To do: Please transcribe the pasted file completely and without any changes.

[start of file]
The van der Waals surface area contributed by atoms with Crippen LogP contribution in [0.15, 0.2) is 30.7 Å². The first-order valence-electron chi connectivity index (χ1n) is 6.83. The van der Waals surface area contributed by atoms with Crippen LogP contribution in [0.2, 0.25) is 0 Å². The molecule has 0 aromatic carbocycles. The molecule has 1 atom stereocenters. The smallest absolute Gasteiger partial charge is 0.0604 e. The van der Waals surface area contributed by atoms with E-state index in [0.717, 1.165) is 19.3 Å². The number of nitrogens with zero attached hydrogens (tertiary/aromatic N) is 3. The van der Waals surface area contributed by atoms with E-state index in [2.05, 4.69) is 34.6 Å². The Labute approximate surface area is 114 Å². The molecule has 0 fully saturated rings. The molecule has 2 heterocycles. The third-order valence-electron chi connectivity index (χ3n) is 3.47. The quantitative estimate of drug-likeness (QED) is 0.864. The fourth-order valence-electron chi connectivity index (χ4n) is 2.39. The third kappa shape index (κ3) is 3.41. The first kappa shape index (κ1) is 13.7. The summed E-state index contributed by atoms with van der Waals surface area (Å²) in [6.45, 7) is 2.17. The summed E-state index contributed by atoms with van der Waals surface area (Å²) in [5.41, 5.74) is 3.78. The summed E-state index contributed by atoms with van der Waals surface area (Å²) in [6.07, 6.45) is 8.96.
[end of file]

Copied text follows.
The van der Waals surface area contributed by atoms with Crippen LogP contribution in [0.15, 0.2) is 30.7 Å². The first-order valence-electron chi connectivity index (χ1n) is 6.83. The van der Waals surface area contributed by atoms with Crippen LogP contribution in [0.2, 0.25) is 0 Å². The molecule has 0 aromatic carbocycles. The molecule has 1 atom stereocenters. The smallest absolute Gasteiger partial charge is 0.0604 e. The van der Waals surface area contributed by atoms with E-state index in [0.717, 1.165) is 19.3 Å². The number of nitrogens with zero attached hydrogens (tertiary/aromatic N) is 3. The van der Waals surface area contributed by atoms with E-state index in [2.05, 4.69) is 34.6 Å². The Labute approximate surface area is 114 Å². The molecule has 0 fully saturated rings. The molecule has 2 heterocycles. The third-order valence-electron chi connectivity index (χ3n) is 3.47. The quantitative estimate of drug-likeness (QED) is 0.864. The fourth-order valence-electron chi connectivity index (χ4n) is 2.39. The third kappa shape index (κ3) is 3.41. The first kappa shape index (κ1) is 13.7. The summed E-state index contributed by atoms with van der Waals surface area (Å²) in [6.45, 7) is 2.17. The summed E-state index contributed by atoms with van der Waals surface area (Å²) in [5.41, 5.74) is 3.78. The summed E-state index contributed by atoms with van der Waals surface area (Å²) in [6.07, 6.45) is 8.96.